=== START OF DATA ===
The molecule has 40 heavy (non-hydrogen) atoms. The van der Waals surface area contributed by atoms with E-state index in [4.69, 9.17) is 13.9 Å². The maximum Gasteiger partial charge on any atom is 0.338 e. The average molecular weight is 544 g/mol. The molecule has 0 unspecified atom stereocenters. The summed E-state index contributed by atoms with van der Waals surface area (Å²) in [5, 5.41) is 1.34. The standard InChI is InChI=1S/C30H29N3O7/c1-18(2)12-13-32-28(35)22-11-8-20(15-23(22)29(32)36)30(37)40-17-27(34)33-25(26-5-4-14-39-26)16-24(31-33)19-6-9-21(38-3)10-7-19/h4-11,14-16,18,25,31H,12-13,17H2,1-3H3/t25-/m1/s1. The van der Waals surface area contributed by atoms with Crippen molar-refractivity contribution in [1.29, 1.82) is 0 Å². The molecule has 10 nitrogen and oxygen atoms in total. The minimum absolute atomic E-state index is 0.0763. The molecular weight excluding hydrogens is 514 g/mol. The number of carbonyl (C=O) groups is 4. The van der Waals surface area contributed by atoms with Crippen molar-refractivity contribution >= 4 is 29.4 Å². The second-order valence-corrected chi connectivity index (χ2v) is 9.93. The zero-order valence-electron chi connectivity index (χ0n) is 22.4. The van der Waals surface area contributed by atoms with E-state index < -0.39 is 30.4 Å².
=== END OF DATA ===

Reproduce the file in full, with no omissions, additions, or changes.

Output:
The molecule has 40 heavy (non-hydrogen) atoms. The van der Waals surface area contributed by atoms with E-state index in [4.69, 9.17) is 13.9 Å². The maximum Gasteiger partial charge on any atom is 0.338 e. The average molecular weight is 544 g/mol. The molecule has 0 unspecified atom stereocenters. The summed E-state index contributed by atoms with van der Waals surface area (Å²) in [5, 5.41) is 1.34. The standard InChI is InChI=1S/C30H29N3O7/c1-18(2)12-13-32-28(35)22-11-8-20(15-23(22)29(32)36)30(37)40-17-27(34)33-25(26-5-4-14-39-26)16-24(31-33)19-6-9-21(38-3)10-7-19/h4-11,14-16,18,25,31H,12-13,17H2,1-3H3/t25-/m1/s1. The van der Waals surface area contributed by atoms with Crippen molar-refractivity contribution in [1.29, 1.82) is 0 Å². The molecule has 10 nitrogen and oxygen atoms in total. The minimum absolute atomic E-state index is 0.0763. The molecular weight excluding hydrogens is 514 g/mol. The number of carbonyl (C=O) groups is 4. The van der Waals surface area contributed by atoms with Crippen molar-refractivity contribution >= 4 is 29.4 Å². The second-order valence-corrected chi connectivity index (χ2v) is 9.93. The zero-order valence-electron chi connectivity index (χ0n) is 22.4. The van der Waals surface area contributed by atoms with E-state index < -0.39 is 30.4 Å².